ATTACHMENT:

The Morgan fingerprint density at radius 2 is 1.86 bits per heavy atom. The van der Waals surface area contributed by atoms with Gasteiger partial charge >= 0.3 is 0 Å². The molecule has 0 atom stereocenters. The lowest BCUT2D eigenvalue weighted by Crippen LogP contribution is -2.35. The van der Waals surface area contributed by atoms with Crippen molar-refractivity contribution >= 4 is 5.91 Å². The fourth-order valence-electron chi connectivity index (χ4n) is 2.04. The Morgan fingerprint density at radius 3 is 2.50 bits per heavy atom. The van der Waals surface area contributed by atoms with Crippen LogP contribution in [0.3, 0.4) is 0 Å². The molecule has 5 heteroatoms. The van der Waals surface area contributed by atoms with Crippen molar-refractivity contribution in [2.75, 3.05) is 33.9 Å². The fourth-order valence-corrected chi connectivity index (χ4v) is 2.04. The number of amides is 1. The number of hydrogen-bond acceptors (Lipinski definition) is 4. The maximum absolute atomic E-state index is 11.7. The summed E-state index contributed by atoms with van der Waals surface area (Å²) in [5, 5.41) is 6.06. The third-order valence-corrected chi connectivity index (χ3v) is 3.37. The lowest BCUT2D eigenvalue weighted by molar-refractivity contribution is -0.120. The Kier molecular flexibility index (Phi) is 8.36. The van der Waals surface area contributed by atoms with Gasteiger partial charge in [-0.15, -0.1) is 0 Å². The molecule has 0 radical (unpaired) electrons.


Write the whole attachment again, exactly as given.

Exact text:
The Morgan fingerprint density at radius 2 is 1.86 bits per heavy atom. The van der Waals surface area contributed by atoms with Gasteiger partial charge >= 0.3 is 0 Å². The molecule has 0 atom stereocenters. The lowest BCUT2D eigenvalue weighted by Crippen LogP contribution is -2.35. The van der Waals surface area contributed by atoms with Crippen molar-refractivity contribution >= 4 is 5.91 Å². The fourth-order valence-electron chi connectivity index (χ4n) is 2.04. The Morgan fingerprint density at radius 3 is 2.50 bits per heavy atom. The van der Waals surface area contributed by atoms with Crippen LogP contribution in [0.3, 0.4) is 0 Å². The molecule has 5 heteroatoms. The van der Waals surface area contributed by atoms with Crippen molar-refractivity contribution in [2.75, 3.05) is 33.9 Å². The fourth-order valence-corrected chi connectivity index (χ4v) is 2.04. The number of amides is 1. The number of hydrogen-bond acceptors (Lipinski definition) is 4. The maximum absolute atomic E-state index is 11.7. The summed E-state index contributed by atoms with van der Waals surface area (Å²) in [5, 5.41) is 6.06. The third-order valence-corrected chi connectivity index (χ3v) is 3.37. The lowest BCUT2D eigenvalue weighted by molar-refractivity contribution is -0.120. The Kier molecular flexibility index (Phi) is 8.36. The van der Waals surface area contributed by atoms with Gasteiger partial charge in [-0.15, -0.1) is 0 Å². The molecule has 0 radical (unpaired) electrons.